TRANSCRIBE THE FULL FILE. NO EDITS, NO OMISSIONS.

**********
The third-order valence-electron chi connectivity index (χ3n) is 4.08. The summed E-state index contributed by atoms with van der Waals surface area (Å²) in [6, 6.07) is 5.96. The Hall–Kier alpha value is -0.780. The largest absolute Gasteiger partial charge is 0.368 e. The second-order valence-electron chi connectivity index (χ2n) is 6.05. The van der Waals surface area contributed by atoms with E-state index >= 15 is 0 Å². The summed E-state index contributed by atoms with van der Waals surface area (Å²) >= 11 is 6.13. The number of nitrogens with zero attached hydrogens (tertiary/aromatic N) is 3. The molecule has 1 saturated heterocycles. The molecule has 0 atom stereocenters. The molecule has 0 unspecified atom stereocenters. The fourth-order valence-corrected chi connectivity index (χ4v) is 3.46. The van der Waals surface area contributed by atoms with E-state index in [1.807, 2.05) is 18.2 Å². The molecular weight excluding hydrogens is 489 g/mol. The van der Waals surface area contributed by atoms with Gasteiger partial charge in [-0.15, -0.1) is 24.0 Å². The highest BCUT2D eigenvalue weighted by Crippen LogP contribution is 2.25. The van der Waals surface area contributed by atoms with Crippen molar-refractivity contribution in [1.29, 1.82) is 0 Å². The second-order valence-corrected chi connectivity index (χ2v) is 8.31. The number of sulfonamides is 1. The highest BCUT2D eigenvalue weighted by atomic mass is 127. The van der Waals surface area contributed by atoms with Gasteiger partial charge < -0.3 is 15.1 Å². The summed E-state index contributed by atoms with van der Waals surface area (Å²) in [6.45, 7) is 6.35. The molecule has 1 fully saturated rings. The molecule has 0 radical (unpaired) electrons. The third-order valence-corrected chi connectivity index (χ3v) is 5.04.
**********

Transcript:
The third-order valence-electron chi connectivity index (χ3n) is 4.08. The summed E-state index contributed by atoms with van der Waals surface area (Å²) in [6, 6.07) is 5.96. The Hall–Kier alpha value is -0.780. The largest absolute Gasteiger partial charge is 0.368 e. The second-order valence-electron chi connectivity index (χ2n) is 6.05. The van der Waals surface area contributed by atoms with E-state index >= 15 is 0 Å². The summed E-state index contributed by atoms with van der Waals surface area (Å²) >= 11 is 6.13. The number of nitrogens with zero attached hydrogens (tertiary/aromatic N) is 3. The molecule has 1 saturated heterocycles. The molecule has 0 atom stereocenters. The molecule has 0 unspecified atom stereocenters. The fourth-order valence-corrected chi connectivity index (χ4v) is 3.46. The van der Waals surface area contributed by atoms with E-state index in [1.807, 2.05) is 18.2 Å². The molecular weight excluding hydrogens is 489 g/mol. The van der Waals surface area contributed by atoms with Gasteiger partial charge in [-0.15, -0.1) is 24.0 Å². The highest BCUT2D eigenvalue weighted by Crippen LogP contribution is 2.25. The van der Waals surface area contributed by atoms with Crippen molar-refractivity contribution in [1.29, 1.82) is 0 Å². The second-order valence-corrected chi connectivity index (χ2v) is 8.31. The number of sulfonamides is 1. The highest BCUT2D eigenvalue weighted by atomic mass is 127. The van der Waals surface area contributed by atoms with Gasteiger partial charge < -0.3 is 15.1 Å². The summed E-state index contributed by atoms with van der Waals surface area (Å²) in [6.45, 7) is 6.35. The molecule has 1 fully saturated rings. The molecule has 0 radical (unpaired) electrons. The third-order valence-corrected chi connectivity index (χ3v) is 5.04.